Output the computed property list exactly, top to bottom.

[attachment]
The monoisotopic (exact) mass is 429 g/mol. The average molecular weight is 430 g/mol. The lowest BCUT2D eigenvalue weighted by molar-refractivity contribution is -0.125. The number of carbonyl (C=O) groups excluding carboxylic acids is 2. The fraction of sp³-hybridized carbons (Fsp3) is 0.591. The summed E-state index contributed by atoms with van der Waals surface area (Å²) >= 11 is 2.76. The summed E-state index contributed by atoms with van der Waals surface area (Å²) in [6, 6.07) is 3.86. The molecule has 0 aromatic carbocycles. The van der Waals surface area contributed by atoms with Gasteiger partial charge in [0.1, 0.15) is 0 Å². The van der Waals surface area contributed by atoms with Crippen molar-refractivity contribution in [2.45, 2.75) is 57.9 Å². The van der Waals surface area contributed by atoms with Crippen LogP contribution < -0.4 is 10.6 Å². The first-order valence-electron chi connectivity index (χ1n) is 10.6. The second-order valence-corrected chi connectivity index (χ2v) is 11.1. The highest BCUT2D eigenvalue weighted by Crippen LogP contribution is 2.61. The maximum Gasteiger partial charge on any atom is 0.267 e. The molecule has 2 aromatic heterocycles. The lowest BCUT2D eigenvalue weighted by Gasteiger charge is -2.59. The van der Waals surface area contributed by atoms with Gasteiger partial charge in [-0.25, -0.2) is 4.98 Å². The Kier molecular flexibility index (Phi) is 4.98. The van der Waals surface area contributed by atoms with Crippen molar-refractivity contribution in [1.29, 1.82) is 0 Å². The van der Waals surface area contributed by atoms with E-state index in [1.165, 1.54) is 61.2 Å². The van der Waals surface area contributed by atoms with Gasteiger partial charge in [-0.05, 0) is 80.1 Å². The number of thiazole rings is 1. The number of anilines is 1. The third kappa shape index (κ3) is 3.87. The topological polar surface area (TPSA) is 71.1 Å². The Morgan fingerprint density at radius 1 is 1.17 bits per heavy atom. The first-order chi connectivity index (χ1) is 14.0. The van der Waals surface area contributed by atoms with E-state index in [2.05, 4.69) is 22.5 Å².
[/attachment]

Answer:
The monoisotopic (exact) mass is 429 g/mol. The average molecular weight is 430 g/mol. The lowest BCUT2D eigenvalue weighted by molar-refractivity contribution is -0.125. The number of carbonyl (C=O) groups excluding carboxylic acids is 2. The fraction of sp³-hybridized carbons (Fsp3) is 0.591. The summed E-state index contributed by atoms with van der Waals surface area (Å²) >= 11 is 2.76. The summed E-state index contributed by atoms with van der Waals surface area (Å²) in [6, 6.07) is 3.86. The molecule has 0 aromatic carbocycles. The van der Waals surface area contributed by atoms with Gasteiger partial charge in [0.1, 0.15) is 0 Å². The van der Waals surface area contributed by atoms with Crippen molar-refractivity contribution in [2.45, 2.75) is 57.9 Å². The van der Waals surface area contributed by atoms with Crippen LogP contribution < -0.4 is 10.6 Å². The first-order valence-electron chi connectivity index (χ1n) is 10.6. The second-order valence-corrected chi connectivity index (χ2v) is 11.1. The highest BCUT2D eigenvalue weighted by Crippen LogP contribution is 2.61. The maximum Gasteiger partial charge on any atom is 0.267 e. The molecule has 2 aromatic heterocycles. The lowest BCUT2D eigenvalue weighted by Gasteiger charge is -2.59. The van der Waals surface area contributed by atoms with Gasteiger partial charge in [-0.25, -0.2) is 4.98 Å². The Kier molecular flexibility index (Phi) is 4.98. The van der Waals surface area contributed by atoms with Crippen molar-refractivity contribution in [1.29, 1.82) is 0 Å². The van der Waals surface area contributed by atoms with E-state index in [1.165, 1.54) is 61.2 Å². The van der Waals surface area contributed by atoms with Gasteiger partial charge in [-0.05, 0) is 80.1 Å². The number of thiazole rings is 1. The number of anilines is 1. The third kappa shape index (κ3) is 3.87. The topological polar surface area (TPSA) is 71.1 Å². The Morgan fingerprint density at radius 1 is 1.17 bits per heavy atom. The first-order chi connectivity index (χ1) is 14.0. The van der Waals surface area contributed by atoms with E-state index in [2.05, 4.69) is 22.5 Å².